Chocolate cake

It’s the icing that makes German chocolate cake | Way of life

I’m not here to celebrate German National Chocolate Cake Day on June 11 with a traditional recipe. Dessert is not in your typical Filipino foodie lineup, but I grew up with it at every family party at my lola’s in Piti. My grandmother Dolores Villamor Malubag was an excellent cook and pastry chef, and we always knew the cookie jar would be full when we got to ‘Lola House’.

My favorite dessert was a deep chocolate Bundt cake with a coconut tunnel in the middle. I realized as I got older that she had made it from a mix of Pillsbury boxes, which unfortunately got scrapped.

But I could still make my second favorite dessert: German chocolate cake. Like many people, I thought this cake was from Germany. Wrong!

It actually comes from the United States. A housewife from Texas who created the recipe in 1957 called it “German Chocolate Cake” after the brand of baking chocolate developed by American baker Samuel German. The possessive was then dropped and generations later we all confuse it with a German creation.

But I digress. I don’t care about baking the cake from scratch – Pillsbury and Betty Crocker are fine for me, and I just get the brand on sale. With this particular cake, it’s all about the frosting. So instead of a round or square layered cake pan, my favorite presentation is in a 13 inch by 9 inch pan.

Try a different German chocolate cake by replacing the foundation with a red velvet cake.

I made it like my lola, with a traditional coconut and pecan frosting. When I moved to Hawaii, I started putting macadamia nuts in everything. Now I’m making this frosting with just mac nuts.

Another adjustment comes from my sister. I’m known for experimenting with flavor combinations (I’ll give you my recipe for chocolate milk fried rice later because my family and friends love it when I post it on social media, just kidding), but she takes the cake. . Sorry, I couldn’t resist.

These days, she’ll ask me to make Lola’s German Chocolate Cake – but with a different cake flavor. Once it was pistachio, another time it was red velvet. They taste great, but again, it’s all about the frosting with this cake.

So here’s my version of German chocolate frosting. My recipe deviates from traditional recipes when it comes to the amount of coconut and nuts I use – adding more of the two makes it less runny.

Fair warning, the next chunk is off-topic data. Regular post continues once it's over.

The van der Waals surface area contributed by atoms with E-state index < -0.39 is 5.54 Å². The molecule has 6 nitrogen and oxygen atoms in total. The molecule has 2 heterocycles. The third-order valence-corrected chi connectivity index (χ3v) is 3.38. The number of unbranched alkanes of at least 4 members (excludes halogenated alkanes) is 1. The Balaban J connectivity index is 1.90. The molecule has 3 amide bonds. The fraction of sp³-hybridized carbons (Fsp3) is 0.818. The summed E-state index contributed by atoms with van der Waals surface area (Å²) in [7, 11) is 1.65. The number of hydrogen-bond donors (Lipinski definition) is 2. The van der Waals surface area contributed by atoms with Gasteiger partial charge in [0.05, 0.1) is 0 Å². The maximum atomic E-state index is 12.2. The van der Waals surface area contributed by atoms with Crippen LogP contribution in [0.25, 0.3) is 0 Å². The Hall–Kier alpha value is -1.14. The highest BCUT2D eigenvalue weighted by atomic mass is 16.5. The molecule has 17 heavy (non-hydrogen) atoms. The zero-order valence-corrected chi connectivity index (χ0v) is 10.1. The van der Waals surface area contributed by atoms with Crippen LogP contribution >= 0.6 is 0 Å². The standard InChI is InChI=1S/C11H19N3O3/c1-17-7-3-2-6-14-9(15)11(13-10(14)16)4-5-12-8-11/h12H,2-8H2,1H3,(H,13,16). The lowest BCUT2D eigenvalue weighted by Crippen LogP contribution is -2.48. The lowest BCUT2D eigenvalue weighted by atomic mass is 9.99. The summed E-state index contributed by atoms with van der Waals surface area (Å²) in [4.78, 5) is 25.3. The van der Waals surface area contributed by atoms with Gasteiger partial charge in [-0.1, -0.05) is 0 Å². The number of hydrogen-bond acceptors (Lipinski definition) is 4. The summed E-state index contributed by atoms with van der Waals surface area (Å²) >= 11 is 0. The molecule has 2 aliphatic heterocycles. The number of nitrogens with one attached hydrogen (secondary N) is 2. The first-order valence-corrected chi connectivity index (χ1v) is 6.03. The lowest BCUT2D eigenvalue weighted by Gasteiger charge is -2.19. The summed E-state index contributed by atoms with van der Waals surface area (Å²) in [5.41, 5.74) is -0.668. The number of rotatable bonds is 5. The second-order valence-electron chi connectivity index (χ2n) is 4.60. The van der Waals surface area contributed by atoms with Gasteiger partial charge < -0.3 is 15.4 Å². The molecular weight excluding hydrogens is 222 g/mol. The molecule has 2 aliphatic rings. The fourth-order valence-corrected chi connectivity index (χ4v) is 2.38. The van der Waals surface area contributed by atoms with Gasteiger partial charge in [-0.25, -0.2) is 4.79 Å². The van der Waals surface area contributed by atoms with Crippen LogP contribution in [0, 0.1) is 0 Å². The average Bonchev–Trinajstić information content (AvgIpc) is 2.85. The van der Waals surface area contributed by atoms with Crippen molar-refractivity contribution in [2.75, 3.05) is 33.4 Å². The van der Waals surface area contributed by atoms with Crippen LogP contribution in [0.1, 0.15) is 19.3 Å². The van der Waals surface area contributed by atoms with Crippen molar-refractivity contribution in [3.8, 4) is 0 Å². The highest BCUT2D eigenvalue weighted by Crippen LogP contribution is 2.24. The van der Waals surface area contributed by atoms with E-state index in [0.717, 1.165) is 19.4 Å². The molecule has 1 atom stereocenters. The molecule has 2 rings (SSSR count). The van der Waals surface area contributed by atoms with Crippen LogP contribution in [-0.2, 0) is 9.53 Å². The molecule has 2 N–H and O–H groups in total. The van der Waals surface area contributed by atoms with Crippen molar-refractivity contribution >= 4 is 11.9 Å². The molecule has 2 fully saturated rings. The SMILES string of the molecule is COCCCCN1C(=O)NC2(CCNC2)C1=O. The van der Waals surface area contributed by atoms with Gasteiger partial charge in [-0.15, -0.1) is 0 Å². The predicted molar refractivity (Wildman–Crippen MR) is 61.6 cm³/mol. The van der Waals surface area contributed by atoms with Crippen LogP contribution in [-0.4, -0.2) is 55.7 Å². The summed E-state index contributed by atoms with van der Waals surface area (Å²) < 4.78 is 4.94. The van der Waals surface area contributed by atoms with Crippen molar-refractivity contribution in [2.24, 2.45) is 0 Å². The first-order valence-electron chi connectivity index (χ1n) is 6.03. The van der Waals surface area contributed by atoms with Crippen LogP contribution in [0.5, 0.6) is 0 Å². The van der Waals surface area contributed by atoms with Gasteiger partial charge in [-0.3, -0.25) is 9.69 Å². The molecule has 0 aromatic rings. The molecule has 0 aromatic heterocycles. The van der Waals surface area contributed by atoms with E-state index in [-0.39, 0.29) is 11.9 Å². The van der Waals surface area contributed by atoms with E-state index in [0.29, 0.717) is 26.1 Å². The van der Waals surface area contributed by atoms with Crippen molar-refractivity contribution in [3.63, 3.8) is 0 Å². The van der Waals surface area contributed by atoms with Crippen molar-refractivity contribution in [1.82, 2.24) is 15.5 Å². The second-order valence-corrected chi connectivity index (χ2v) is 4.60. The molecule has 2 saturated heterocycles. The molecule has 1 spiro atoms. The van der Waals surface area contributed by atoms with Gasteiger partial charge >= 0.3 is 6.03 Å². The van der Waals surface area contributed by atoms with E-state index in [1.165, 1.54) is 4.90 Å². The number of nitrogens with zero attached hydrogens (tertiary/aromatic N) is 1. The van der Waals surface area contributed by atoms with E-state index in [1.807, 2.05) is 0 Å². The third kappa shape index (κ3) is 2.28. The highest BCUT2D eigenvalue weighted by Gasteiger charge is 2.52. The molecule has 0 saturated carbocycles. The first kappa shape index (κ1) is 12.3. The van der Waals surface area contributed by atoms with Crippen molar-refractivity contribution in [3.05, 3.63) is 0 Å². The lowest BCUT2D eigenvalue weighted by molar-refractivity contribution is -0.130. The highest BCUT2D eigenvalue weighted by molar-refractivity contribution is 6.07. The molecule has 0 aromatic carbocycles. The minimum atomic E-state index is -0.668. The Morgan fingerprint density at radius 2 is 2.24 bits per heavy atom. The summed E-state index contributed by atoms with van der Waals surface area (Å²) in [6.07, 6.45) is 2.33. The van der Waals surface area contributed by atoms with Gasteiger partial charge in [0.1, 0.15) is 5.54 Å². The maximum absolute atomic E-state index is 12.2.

This is what happens when you don't temper your eggs properly - you get little cooked egg fillets in the mixture.  It doesn't affect the taste, it's just a little unsightly.

German whatever cake frosting


  • 1 can of 14 ounces of sweetened condensed milk (if you wish to change it, use sweetened condensed coconut milk)
  • 3 egg yolks, mixed
  • ½ cup of butter
  • 1 bag (14 ounces) sweetened flaked coconut
  • 1 cup chopped macadamia nuts
  • 1 teaspoon of vanilla extract


  1. Place the butter and condensed milk in a saucepan and heat over medium heat until heated through. When it’s hot to hot, take a spoonful and whisk in the egg yolks, stirring all the time. Then place the egg yolks in the pan – this process is known as tempering and helps to gently incorporate the egg into the mixture, rather than creating scrambled eggs in it.
  2. Stir the mixture constantly until it thickens – you can check by dipping the back of a wooden spoon into the mixture, then lifting it up and seeing how quickly the mixture drains. It should take about 10 minutes over medium heat.
  3. Once it has thickened, stir in the coconut, macadamia nuts and vanilla.
  4. Let the frosting cool for 15 minutes before spreading it on the cake.


If you want to be more fancy, you can sprinkle the melted chocolate with a nice pattern on the cake. Heat the chocolate chips in the microwave, then place them in a zippered bag. Cut a small hole in one corner of the bag and pour the chocolate over the cake.

If like me your drizzling skills aren’t up to par, you can also chop some chocolate macadamia nuts or your favorite chocolate bar on top. I love the extra chocolate macadamia nut crunch on top.

I also used colorful glitter on the top to make it more festive.

This article originally appeared on Pacific Daily News: It’s the frosting that makes German chocolate cake

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